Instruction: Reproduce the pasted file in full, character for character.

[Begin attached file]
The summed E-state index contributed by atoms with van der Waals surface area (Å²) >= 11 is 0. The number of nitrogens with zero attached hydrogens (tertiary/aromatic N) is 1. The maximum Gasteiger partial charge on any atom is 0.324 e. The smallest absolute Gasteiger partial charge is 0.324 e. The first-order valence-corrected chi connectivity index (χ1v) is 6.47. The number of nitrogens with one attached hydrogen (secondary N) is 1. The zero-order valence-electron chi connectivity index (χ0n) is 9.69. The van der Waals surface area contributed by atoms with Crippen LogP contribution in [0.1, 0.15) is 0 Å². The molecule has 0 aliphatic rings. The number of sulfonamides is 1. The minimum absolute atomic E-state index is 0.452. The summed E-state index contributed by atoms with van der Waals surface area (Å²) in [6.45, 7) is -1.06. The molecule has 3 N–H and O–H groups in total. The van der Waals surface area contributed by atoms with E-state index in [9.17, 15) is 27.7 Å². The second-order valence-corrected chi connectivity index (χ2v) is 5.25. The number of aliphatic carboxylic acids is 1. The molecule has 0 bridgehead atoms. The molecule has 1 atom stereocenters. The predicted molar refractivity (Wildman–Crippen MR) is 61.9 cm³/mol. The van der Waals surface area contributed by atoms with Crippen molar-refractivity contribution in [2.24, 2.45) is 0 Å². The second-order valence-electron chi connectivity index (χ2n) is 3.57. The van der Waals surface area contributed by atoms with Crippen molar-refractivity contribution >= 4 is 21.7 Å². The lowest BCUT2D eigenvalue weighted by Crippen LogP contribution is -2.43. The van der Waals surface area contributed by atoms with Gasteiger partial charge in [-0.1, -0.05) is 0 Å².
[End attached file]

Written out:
The summed E-state index contributed by atoms with van der Waals surface area (Å²) >= 11 is 0. The number of nitrogens with zero attached hydrogens (tertiary/aromatic N) is 1. The maximum Gasteiger partial charge on any atom is 0.324 e. The smallest absolute Gasteiger partial charge is 0.324 e. The first-order valence-corrected chi connectivity index (χ1v) is 6.47. The number of nitrogens with one attached hydrogen (secondary N) is 1. The zero-order valence-electron chi connectivity index (χ0n) is 9.69. The van der Waals surface area contributed by atoms with Crippen LogP contribution in [0.1, 0.15) is 0 Å². The molecule has 0 aliphatic rings. The number of sulfonamides is 1. The minimum absolute atomic E-state index is 0.452. The summed E-state index contributed by atoms with van der Waals surface area (Å²) in [6.45, 7) is -1.06. The molecule has 3 N–H and O–H groups in total. The van der Waals surface area contributed by atoms with E-state index in [9.17, 15) is 27.7 Å². The second-order valence-corrected chi connectivity index (χ2v) is 5.25. The number of aliphatic carboxylic acids is 1. The molecule has 0 bridgehead atoms. The molecule has 1 atom stereocenters. The predicted molar refractivity (Wildman–Crippen MR) is 61.9 cm³/mol. The van der Waals surface area contributed by atoms with Crippen molar-refractivity contribution in [2.24, 2.45) is 0 Å². The second-order valence-electron chi connectivity index (χ2n) is 3.57. The van der Waals surface area contributed by atoms with Crippen molar-refractivity contribution >= 4 is 21.7 Å². The lowest BCUT2D eigenvalue weighted by Crippen LogP contribution is -2.43. The van der Waals surface area contributed by atoms with Gasteiger partial charge in [-0.1, -0.05) is 0 Å².